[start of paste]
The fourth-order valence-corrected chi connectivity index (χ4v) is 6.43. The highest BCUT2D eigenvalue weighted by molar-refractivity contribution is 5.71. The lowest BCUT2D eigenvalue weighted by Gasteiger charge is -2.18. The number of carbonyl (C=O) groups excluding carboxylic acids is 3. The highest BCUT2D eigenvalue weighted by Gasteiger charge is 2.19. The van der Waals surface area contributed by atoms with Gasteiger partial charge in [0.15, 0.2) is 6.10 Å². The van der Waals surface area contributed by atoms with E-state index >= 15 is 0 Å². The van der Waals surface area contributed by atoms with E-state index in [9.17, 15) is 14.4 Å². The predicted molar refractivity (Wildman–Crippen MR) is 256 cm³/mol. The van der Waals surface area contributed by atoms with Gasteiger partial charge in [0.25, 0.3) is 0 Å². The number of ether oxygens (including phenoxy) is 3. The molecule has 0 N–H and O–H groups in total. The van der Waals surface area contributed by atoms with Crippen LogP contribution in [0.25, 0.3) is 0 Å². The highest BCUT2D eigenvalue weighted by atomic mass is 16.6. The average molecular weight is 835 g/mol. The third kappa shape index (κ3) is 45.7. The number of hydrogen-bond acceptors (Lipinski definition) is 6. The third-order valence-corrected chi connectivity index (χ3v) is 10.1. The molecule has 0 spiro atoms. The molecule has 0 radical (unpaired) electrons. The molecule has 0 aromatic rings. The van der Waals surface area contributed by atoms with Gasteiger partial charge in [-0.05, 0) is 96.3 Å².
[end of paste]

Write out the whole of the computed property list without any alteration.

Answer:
The fourth-order valence-corrected chi connectivity index (χ4v) is 6.43. The highest BCUT2D eigenvalue weighted by molar-refractivity contribution is 5.71. The lowest BCUT2D eigenvalue weighted by Gasteiger charge is -2.18. The number of carbonyl (C=O) groups excluding carboxylic acids is 3. The highest BCUT2D eigenvalue weighted by Gasteiger charge is 2.19. The van der Waals surface area contributed by atoms with Gasteiger partial charge in [0.15, 0.2) is 6.10 Å². The van der Waals surface area contributed by atoms with E-state index >= 15 is 0 Å². The van der Waals surface area contributed by atoms with E-state index in [9.17, 15) is 14.4 Å². The predicted molar refractivity (Wildman–Crippen MR) is 256 cm³/mol. The van der Waals surface area contributed by atoms with Gasteiger partial charge in [0.25, 0.3) is 0 Å². The number of ether oxygens (including phenoxy) is 3. The molecule has 0 N–H and O–H groups in total. The van der Waals surface area contributed by atoms with Crippen LogP contribution in [0.25, 0.3) is 0 Å². The highest BCUT2D eigenvalue weighted by atomic mass is 16.6. The average molecular weight is 835 g/mol. The third kappa shape index (κ3) is 45.7. The number of hydrogen-bond acceptors (Lipinski definition) is 6. The third-order valence-corrected chi connectivity index (χ3v) is 10.1. The molecule has 0 spiro atoms. The molecule has 0 radical (unpaired) electrons. The molecule has 0 aromatic rings. The van der Waals surface area contributed by atoms with Gasteiger partial charge in [-0.05, 0) is 96.3 Å².